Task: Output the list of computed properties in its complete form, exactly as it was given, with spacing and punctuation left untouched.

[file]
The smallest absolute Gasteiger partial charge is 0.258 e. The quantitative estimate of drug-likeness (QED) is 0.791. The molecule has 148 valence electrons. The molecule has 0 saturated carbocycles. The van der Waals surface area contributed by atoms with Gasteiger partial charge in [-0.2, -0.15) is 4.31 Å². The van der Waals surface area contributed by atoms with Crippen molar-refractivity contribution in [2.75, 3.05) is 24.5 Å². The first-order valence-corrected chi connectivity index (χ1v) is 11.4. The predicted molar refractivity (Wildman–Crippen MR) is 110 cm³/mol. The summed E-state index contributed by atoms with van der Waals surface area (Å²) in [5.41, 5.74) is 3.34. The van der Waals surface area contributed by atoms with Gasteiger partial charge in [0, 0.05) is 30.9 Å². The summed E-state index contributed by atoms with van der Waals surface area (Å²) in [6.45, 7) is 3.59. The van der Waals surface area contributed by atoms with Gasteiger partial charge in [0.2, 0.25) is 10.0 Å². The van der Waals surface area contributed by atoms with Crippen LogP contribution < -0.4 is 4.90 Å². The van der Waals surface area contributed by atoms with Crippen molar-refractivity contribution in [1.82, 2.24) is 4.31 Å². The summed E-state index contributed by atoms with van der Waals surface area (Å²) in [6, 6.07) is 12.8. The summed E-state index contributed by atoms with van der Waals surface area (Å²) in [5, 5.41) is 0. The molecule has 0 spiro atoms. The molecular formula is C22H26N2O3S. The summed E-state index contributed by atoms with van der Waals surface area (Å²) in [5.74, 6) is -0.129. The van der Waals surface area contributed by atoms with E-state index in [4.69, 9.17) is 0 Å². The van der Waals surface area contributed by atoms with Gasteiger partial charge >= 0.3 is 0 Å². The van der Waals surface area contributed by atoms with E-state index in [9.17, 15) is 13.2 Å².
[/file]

The smallest absolute Gasteiger partial charge is 0.258 e. The quantitative estimate of drug-likeness (QED) is 0.791. The molecule has 148 valence electrons. The molecule has 0 saturated carbocycles. The van der Waals surface area contributed by atoms with Gasteiger partial charge in [-0.2, -0.15) is 4.31 Å². The van der Waals surface area contributed by atoms with Crippen molar-refractivity contribution in [2.75, 3.05) is 24.5 Å². The first-order valence-corrected chi connectivity index (χ1v) is 11.4. The predicted molar refractivity (Wildman–Crippen MR) is 110 cm³/mol. The summed E-state index contributed by atoms with van der Waals surface area (Å²) in [5.41, 5.74) is 3.34. The van der Waals surface area contributed by atoms with Gasteiger partial charge in [0, 0.05) is 30.9 Å². The summed E-state index contributed by atoms with van der Waals surface area (Å²) in [6.45, 7) is 3.59. The van der Waals surface area contributed by atoms with Gasteiger partial charge in [0.2, 0.25) is 10.0 Å². The van der Waals surface area contributed by atoms with Crippen LogP contribution < -0.4 is 4.90 Å². The van der Waals surface area contributed by atoms with Crippen molar-refractivity contribution in [1.82, 2.24) is 4.31 Å². The summed E-state index contributed by atoms with van der Waals surface area (Å²) in [6, 6.07) is 12.8. The summed E-state index contributed by atoms with van der Waals surface area (Å²) in [5, 5.41) is 0. The molecule has 0 spiro atoms. The molecular formula is C22H26N2O3S. The summed E-state index contributed by atoms with van der Waals surface area (Å²) in [5.74, 6) is -0.129. The van der Waals surface area contributed by atoms with E-state index in [4.69, 9.17) is 0 Å². The van der Waals surface area contributed by atoms with Gasteiger partial charge >= 0.3 is 0 Å². The van der Waals surface area contributed by atoms with E-state index in [9.17, 15) is 13.2 Å².